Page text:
Evidence that suggests principals’ knowledge and skills in relation to assessment leadership—such as incorporating professional development, use of assessment data in classroom planning, and nurturing professional collaboration on matters of student achievement and instruction—are of fundamental importance to building assessment literacy among their teachers.

While tests are often the first thing that comes to mind when you hear the word “assessment,” a balanced assessment system encompasses a wide range of methods for evaluating a child’s academic, social, and emotional abilities. Broadly defined, assessment is the process of gathering evidence of student learning to inform decision-making. According to the definition developed by the National Task Force on Assessment Education, assessment-literate educators understand the importance of:

  • Beginning assessment with a clear purpose—that is, a clear sense of who will use the assessment results to inform what instructional decision
  • Starting with clear and specific learning targets
  • Building high-quality assessments that fit the intended context and provide dependable evidence
  • Communicating results in ways that assure understanding by recipients
  • Linking assessment and student motivation in ways that encourage all students to strive for academic success

Fine-Tuning Assessment Practices

But what do assessment-literate habits actually look like? We offer seven research-supported assessment practices that support classroom learning:

1. Use purpose-driven assessments. Assessment can be used for a variety of purposes, including informing instructional strategies or quantifying students’ knowledge at a given point in time. However, regardless of the purpose, assessments should be linked to specific educational decision-making. For example, formative assessment is used to gather evidence of learning so that teachers can adapt instruction moment to moment. In contrast, summative assessments are designed to measure whether a student has learned specific content.

2. Clarify learning targets. Students have a better chance of success when teachers make the learning targets clear. Ideally, these expectations are presented in student-friendly language coupled with examples of exemplary student work. Students thus become empowered to use feedback from assessments to understand where they are now, where they want to be, how to close that gap, and how to do better in the future. Principals can support this process by asking teachers questions such as: What are the preset standards that students are expected to learn? Are the standards sequenced in learning progressions? Can each standard be deconstructed and scaffolded so it connects to other standards? Do tasks and assignments reflect targets the students have had an opportunity to learn?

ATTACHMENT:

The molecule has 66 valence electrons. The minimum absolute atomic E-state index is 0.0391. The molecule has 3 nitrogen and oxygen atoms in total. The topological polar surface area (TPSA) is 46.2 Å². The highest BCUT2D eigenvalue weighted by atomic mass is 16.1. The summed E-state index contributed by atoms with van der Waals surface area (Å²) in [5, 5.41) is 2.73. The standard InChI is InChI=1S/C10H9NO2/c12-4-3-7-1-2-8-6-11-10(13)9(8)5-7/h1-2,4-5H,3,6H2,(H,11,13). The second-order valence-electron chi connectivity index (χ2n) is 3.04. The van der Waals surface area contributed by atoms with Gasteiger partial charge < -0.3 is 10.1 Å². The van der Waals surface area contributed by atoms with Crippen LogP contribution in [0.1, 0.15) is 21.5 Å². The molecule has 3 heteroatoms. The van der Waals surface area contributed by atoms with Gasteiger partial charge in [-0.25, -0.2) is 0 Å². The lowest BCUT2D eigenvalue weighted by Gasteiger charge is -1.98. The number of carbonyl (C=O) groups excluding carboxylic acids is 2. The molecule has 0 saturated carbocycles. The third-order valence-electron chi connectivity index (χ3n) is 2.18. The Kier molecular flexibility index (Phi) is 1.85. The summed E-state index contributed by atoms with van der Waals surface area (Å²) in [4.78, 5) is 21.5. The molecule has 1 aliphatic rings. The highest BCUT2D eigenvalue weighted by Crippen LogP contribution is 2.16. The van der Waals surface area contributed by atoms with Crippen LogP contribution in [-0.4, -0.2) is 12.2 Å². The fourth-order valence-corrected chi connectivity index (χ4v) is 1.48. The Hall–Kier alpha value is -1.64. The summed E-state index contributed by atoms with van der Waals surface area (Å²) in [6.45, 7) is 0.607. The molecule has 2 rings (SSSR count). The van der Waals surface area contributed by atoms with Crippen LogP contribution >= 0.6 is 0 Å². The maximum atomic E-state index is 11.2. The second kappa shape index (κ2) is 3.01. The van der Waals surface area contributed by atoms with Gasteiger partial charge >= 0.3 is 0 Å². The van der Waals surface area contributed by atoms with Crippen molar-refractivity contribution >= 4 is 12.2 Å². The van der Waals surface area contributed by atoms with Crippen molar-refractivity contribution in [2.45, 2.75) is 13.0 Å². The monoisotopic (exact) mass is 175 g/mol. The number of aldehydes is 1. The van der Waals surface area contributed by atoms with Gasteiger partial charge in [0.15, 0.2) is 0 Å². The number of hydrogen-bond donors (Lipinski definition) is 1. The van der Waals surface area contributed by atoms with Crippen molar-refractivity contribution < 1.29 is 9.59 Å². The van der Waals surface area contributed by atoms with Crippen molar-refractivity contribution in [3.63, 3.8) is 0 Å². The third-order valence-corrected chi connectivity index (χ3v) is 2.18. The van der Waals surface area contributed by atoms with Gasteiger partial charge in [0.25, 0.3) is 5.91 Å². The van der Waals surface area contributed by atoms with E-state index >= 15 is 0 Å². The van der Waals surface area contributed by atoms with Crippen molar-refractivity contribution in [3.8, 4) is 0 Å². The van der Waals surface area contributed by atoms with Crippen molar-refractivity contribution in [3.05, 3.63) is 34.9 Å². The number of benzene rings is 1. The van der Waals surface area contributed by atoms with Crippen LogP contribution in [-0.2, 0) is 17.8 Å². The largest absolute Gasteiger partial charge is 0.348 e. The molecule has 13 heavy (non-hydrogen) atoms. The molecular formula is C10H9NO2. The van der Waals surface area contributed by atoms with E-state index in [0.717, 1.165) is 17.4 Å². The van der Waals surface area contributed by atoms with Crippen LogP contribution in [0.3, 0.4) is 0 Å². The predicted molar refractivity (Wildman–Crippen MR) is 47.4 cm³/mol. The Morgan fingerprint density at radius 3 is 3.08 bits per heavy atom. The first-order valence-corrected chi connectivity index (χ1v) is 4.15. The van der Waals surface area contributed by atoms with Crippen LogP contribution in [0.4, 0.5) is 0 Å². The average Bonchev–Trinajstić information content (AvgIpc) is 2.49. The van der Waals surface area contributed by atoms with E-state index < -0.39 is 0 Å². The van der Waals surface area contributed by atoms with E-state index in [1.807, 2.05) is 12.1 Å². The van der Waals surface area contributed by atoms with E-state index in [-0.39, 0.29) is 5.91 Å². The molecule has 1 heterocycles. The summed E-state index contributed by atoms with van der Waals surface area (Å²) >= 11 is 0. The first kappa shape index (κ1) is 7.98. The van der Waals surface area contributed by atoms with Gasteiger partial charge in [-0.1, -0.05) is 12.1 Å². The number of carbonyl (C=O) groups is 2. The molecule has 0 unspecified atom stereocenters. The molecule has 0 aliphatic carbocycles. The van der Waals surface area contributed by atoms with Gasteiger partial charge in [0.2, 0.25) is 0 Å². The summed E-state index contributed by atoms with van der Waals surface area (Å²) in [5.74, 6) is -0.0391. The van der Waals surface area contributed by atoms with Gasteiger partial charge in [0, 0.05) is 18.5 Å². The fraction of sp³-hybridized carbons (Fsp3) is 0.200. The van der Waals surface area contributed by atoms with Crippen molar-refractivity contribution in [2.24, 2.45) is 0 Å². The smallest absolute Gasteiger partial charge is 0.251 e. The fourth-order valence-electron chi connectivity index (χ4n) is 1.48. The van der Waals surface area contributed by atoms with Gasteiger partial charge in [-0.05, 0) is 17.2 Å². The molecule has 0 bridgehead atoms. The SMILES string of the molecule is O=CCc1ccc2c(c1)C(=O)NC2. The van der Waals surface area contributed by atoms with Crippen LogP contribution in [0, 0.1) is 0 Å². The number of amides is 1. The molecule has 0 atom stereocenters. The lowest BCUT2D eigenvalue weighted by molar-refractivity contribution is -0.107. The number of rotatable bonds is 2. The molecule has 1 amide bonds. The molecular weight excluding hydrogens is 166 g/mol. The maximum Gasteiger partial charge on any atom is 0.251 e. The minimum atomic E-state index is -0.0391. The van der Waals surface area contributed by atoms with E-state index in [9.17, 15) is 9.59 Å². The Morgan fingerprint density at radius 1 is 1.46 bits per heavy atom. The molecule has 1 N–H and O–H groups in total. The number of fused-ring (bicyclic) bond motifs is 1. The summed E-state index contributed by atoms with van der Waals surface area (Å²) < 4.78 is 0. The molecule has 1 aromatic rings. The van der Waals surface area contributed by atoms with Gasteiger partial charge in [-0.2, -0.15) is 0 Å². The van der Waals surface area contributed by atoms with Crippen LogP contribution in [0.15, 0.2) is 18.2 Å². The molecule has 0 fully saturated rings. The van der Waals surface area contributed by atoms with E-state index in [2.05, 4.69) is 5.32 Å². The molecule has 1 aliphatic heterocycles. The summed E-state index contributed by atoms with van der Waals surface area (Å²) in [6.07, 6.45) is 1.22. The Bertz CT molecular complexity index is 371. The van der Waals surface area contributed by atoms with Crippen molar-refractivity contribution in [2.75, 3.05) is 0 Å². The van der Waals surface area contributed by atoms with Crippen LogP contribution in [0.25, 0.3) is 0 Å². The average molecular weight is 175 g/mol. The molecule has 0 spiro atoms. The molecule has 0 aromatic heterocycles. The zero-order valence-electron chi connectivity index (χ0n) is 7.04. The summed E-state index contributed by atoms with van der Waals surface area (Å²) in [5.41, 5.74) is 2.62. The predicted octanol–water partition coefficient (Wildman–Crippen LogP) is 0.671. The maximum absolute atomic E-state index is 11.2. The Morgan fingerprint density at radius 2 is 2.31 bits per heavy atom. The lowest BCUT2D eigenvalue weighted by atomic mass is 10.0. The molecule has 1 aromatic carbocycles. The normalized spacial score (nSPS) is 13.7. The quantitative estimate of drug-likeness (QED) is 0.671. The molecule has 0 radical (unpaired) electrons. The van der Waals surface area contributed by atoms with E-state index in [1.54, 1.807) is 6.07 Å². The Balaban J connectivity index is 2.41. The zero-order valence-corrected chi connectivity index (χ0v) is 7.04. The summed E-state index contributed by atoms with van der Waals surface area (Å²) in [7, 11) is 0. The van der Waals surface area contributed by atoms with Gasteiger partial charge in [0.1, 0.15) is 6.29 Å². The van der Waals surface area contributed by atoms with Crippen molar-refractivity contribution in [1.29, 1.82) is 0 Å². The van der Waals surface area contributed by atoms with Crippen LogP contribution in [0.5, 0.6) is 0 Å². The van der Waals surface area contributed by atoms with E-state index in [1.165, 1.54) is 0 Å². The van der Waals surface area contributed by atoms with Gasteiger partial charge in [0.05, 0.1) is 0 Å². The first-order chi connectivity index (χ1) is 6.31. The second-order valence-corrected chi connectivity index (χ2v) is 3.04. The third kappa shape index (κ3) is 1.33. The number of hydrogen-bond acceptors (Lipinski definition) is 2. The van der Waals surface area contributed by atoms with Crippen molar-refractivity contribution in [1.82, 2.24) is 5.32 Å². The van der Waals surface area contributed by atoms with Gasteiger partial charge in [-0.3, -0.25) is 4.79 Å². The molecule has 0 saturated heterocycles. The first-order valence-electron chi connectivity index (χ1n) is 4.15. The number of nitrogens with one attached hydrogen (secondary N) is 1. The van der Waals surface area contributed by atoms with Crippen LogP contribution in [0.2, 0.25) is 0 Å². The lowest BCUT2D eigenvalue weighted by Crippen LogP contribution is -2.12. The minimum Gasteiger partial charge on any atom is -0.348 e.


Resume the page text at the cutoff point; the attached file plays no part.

3. Use everyday data in new ways. Across disciplines, teachers continually collect and respond to evidence of student learning in a variety of ways. For instance, the ideas of “noticing” in mathematics and “ambitious science teaching” in science focus on critical aspects of formative assessment, such as eliciting students’ ideas and using them to frame instruction. It is important to recognize how students’ verbal and written responses also are assessments that can be used to make instructional decisions.

4. Integrate assessment and teaching. Assessment-literate teachers use assessment results to adjust instructional strategies. Teachers use data in multiple ways, including to identify student strengths and weaknesses, to determine approaches to remediation or reteaching, to pace lessons, to identify curricular topics, and to differentiate or make grouping decisions. There is growing emphasis on supporting teachers to integrate assessment in order to inform instrumental actions, such as setting goals, determining what content to teach and how to teach it, determining what strategies to use for instruction, gathering more information to support learning, and celebrating successes. Principals can support teachers’ positive beliefs about the value of the data, familiarity with the subject matter being assessed, and motivation to engage in and interpret data—all of which are associated with the increased likelihood of using assessment data to improve instruction.

5. Join forces with colleagues. Encourage teachers to collaborate on student achievement and jointly plan instruction in response to assessment data. As principal, you must build a culture in which data and practice are shared across schools. For example, professional learning communities (PLCs) offer a designated space for meaningful discussion about assessment and other student learning data. Common assessments enable teachers to compare results and share promising instructional approaches that foster student learning.